What Is Your “Superpower”?
Why the connection of purpose and power deeply matters
For many years I have been consciously pursuing a life that I consider inspired and guided by my personal purpose. For me, my personal purpose is not so much about finding the answer to the question, “What is the purpose of my life?” but rather, “What is my work in the world?.” By “work” I mean something more expansive than what is generally considered a job or a profession. My work is about what I can consciously and actively do in all aspects of my life to contribute to what I feel I am called to. I consider purpose as something active, like a verb, that continuously reveals itself through the process of doing meaningful work and therefore, best shared by describing how it shows up in our doing.
Sometimes our purpose shows up from within, and sometimes through others. I only recently became aware of an aspect of my personal purpose by receiving feedback from trusted people that I work with. This particular aspect of learning purpose from others is important and something that I would like to share.
My good friend and encode.org partner, Tom Thomison, sometimes talks about me to others, even in my presence. More than once I heard him say, “Christiane has a Superpower. She simply makes things happen.” The first few times I heard him say that, I felt bashful and uncomfortable. I was confused. I thought, “How could someone say that I have a Superpower? There’s nothing special about making things happen.”
Then, after hearing this repeatedly, I started to think about it. What was it, that was perceived as special by Tom (and others, as I was soon to learn) in the way I make things happen?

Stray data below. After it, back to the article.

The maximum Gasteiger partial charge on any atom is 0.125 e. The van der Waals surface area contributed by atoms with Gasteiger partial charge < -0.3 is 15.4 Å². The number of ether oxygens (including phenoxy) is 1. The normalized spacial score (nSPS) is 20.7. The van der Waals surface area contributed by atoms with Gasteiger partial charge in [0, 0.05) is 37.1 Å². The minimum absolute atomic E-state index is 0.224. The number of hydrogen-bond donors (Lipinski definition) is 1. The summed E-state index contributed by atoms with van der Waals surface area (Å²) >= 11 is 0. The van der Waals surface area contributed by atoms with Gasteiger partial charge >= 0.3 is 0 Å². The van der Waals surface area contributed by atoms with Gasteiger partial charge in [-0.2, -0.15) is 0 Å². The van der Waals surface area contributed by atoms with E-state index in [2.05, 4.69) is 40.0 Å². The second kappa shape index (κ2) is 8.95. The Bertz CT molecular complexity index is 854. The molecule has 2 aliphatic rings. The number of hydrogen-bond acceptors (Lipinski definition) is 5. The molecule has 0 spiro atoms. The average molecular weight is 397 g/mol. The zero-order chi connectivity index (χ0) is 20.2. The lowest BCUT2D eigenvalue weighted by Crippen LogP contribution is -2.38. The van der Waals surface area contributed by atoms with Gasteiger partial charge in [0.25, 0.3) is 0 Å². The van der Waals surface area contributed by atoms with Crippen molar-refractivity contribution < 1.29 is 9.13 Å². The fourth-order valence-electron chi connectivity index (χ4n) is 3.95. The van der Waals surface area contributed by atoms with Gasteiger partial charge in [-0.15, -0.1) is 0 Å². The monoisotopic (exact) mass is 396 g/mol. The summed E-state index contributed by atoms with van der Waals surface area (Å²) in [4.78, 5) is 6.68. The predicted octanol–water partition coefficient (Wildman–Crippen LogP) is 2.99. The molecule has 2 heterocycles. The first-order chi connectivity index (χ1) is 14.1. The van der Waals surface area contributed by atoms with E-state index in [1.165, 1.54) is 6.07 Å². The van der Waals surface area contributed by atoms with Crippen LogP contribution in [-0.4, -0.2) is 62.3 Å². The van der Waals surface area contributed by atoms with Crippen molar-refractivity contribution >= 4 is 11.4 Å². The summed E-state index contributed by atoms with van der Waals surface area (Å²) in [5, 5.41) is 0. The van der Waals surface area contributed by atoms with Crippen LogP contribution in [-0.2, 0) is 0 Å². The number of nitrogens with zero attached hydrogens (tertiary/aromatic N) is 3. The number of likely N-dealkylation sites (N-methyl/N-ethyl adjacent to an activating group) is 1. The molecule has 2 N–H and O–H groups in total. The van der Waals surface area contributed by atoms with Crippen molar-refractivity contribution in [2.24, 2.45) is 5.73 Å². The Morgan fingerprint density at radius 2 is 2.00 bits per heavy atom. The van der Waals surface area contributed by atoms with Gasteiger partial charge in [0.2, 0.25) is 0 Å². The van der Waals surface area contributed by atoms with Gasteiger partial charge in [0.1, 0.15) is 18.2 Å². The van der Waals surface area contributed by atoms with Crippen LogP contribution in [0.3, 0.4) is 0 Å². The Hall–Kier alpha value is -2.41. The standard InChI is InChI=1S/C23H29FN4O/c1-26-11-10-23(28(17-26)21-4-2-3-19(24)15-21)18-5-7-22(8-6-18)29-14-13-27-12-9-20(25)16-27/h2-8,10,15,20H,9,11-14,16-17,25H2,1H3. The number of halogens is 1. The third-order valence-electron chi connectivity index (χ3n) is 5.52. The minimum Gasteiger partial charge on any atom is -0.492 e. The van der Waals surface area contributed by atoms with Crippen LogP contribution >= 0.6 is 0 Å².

I decided to ask Tom and other colleagues who felt the same way about my “Superpower”. They gave me a few examples that helped me understand what they meant. Apparently, they noticed a pattern occurring whereby projects or ideas that I communicated were important to me would begin materializing and eventually come to fruition.
Tom jokes to the team by saying, “Be careful what you say to Christiane, because next thing is that you find yourself in the middle of it.”
After hearing this I decided to give this “thing” that others called a Superpower more attention. I reflected on the occasions that had been described to me. I studied every detail, everything that happened from the moment something came up in conversation until it actually happened. I researched my own patterns because I wanted to know if there were similarities in the way these different occasions materialized?
What I found out was a revelation for me.
I discovered a clear pattern that can be best described as an inner personal alignment discernment process. The process goes something like this:
When I have an idea, or when I am inspired by someone else’s idea, the first thing that happens is an internal check that gauges whatever idea is showing up with respect to my personal purpose. If the new idea has something to do with the work I am doing, it will automatically also have something to do with my personal purpose, and there will be purpose alignment.
Purpose alignment happens when the work I do is both in service of the organizations purpose and me bring my personal purpose into the world. This has become a core guiding principle for me, and has helped me stay true to myself by only doing work that is aligned with my personal purpose.
When I sense this purpose alignment, an inner process is immediately triggered. I begin to focus in a way that I can almost feel physically, as if my senses were drawn towards a magnet. Consequently, I begin moving in that direction. My heart and mind start aligning around an energy of:
Excitement, expressing itself in an inner and sometime even outer voice, saying, “Yes, let’s do that!”
Curiosity, expressing itself in a question, “What does it need to make this happen?”, and